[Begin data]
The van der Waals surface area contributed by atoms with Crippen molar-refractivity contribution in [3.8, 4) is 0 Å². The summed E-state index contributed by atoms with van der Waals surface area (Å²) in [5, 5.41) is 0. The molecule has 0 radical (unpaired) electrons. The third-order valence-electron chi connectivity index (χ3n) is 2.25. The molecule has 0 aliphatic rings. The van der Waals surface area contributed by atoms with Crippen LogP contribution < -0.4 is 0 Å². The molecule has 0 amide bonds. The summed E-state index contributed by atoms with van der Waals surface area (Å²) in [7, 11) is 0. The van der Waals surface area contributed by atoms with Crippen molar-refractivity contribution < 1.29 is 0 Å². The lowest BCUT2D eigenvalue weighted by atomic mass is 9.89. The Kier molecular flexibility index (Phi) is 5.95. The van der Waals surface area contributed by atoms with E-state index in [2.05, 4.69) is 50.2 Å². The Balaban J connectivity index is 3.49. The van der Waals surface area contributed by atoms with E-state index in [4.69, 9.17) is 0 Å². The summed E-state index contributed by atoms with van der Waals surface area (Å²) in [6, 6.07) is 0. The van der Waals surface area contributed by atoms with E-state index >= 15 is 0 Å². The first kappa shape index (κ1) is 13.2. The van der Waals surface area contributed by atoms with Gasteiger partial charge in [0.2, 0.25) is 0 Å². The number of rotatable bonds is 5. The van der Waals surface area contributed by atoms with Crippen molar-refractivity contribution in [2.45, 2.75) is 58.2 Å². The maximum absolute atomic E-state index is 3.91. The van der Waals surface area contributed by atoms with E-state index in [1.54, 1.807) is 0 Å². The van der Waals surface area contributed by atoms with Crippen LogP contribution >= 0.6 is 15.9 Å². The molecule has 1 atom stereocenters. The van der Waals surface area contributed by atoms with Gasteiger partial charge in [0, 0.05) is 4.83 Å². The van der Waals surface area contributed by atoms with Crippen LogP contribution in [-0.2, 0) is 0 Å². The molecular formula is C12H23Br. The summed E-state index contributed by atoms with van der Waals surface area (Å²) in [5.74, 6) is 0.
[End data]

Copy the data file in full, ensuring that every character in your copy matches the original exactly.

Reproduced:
The van der Waals surface area contributed by atoms with Crippen molar-refractivity contribution in [3.8, 4) is 0 Å². The summed E-state index contributed by atoms with van der Waals surface area (Å²) in [5, 5.41) is 0. The molecule has 0 radical (unpaired) electrons. The third-order valence-electron chi connectivity index (χ3n) is 2.25. The molecule has 0 aliphatic rings. The van der Waals surface area contributed by atoms with Crippen LogP contribution < -0.4 is 0 Å². The molecule has 0 amide bonds. The summed E-state index contributed by atoms with van der Waals surface area (Å²) in [7, 11) is 0. The van der Waals surface area contributed by atoms with Crippen molar-refractivity contribution < 1.29 is 0 Å². The lowest BCUT2D eigenvalue weighted by atomic mass is 9.89. The Kier molecular flexibility index (Phi) is 5.95. The van der Waals surface area contributed by atoms with E-state index in [2.05, 4.69) is 50.2 Å². The Balaban J connectivity index is 3.49. The van der Waals surface area contributed by atoms with E-state index in [4.69, 9.17) is 0 Å². The summed E-state index contributed by atoms with van der Waals surface area (Å²) in [6, 6.07) is 0. The van der Waals surface area contributed by atoms with E-state index >= 15 is 0 Å². The first kappa shape index (κ1) is 13.2. The van der Waals surface area contributed by atoms with Gasteiger partial charge in [0.2, 0.25) is 0 Å². The number of rotatable bonds is 5. The van der Waals surface area contributed by atoms with Crippen molar-refractivity contribution in [2.45, 2.75) is 58.2 Å². The maximum absolute atomic E-state index is 3.91. The van der Waals surface area contributed by atoms with E-state index in [1.54, 1.807) is 0 Å². The van der Waals surface area contributed by atoms with Crippen LogP contribution >= 0.6 is 15.9 Å². The molecule has 1 atom stereocenters. The van der Waals surface area contributed by atoms with Gasteiger partial charge in [0, 0.05) is 4.83 Å². The van der Waals surface area contributed by atoms with Crippen LogP contribution in [-0.2, 0) is 0 Å². The molecular formula is C12H23Br. The summed E-state index contributed by atoms with van der Waals surface area (Å²) in [5.74, 6) is 0.